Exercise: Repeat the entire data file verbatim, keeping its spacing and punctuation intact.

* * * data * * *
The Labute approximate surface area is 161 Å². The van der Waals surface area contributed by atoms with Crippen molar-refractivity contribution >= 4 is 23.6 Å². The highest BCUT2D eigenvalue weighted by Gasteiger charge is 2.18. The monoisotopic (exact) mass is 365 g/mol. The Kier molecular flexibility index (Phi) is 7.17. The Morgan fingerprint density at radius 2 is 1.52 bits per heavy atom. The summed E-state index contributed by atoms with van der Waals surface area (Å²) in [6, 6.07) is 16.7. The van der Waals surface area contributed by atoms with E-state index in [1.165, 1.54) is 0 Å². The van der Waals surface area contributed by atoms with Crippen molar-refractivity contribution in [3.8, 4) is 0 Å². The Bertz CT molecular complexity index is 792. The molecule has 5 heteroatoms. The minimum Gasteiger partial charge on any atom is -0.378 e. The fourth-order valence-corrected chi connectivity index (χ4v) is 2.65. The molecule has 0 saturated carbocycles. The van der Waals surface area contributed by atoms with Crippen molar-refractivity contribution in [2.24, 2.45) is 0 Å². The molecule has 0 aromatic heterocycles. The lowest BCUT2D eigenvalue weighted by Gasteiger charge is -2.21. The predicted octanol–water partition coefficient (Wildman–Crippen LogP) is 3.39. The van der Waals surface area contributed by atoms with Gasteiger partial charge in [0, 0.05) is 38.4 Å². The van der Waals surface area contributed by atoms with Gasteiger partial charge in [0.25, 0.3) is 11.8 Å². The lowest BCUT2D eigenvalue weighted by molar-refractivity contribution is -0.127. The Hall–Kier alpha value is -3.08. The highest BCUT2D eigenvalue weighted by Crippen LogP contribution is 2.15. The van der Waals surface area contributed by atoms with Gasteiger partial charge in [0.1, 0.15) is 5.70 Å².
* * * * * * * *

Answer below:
The Labute approximate surface area is 161 Å². The van der Waals surface area contributed by atoms with Crippen molar-refractivity contribution >= 4 is 23.6 Å². The highest BCUT2D eigenvalue weighted by Gasteiger charge is 2.18. The monoisotopic (exact) mass is 365 g/mol. The Kier molecular flexibility index (Phi) is 7.17. The Morgan fingerprint density at radius 2 is 1.52 bits per heavy atom. The summed E-state index contributed by atoms with van der Waals surface area (Å²) in [6, 6.07) is 16.7. The van der Waals surface area contributed by atoms with E-state index in [1.165, 1.54) is 0 Å². The van der Waals surface area contributed by atoms with Crippen molar-refractivity contribution in [3.8, 4) is 0 Å². The Bertz CT molecular complexity index is 792. The molecule has 5 heteroatoms. The minimum Gasteiger partial charge on any atom is -0.378 e. The fourth-order valence-corrected chi connectivity index (χ4v) is 2.65. The molecule has 0 saturated carbocycles. The van der Waals surface area contributed by atoms with Crippen molar-refractivity contribution in [2.24, 2.45) is 0 Å². The molecule has 0 aromatic heterocycles. The lowest BCUT2D eigenvalue weighted by Gasteiger charge is -2.21. The predicted octanol–water partition coefficient (Wildman–Crippen LogP) is 3.39. The van der Waals surface area contributed by atoms with Gasteiger partial charge in [0, 0.05) is 38.4 Å². The van der Waals surface area contributed by atoms with Gasteiger partial charge in [0.25, 0.3) is 11.8 Å². The lowest BCUT2D eigenvalue weighted by molar-refractivity contribution is -0.127. The Hall–Kier alpha value is -3.08. The highest BCUT2D eigenvalue weighted by Crippen LogP contribution is 2.15. The van der Waals surface area contributed by atoms with Gasteiger partial charge in [0.1, 0.15) is 5.70 Å².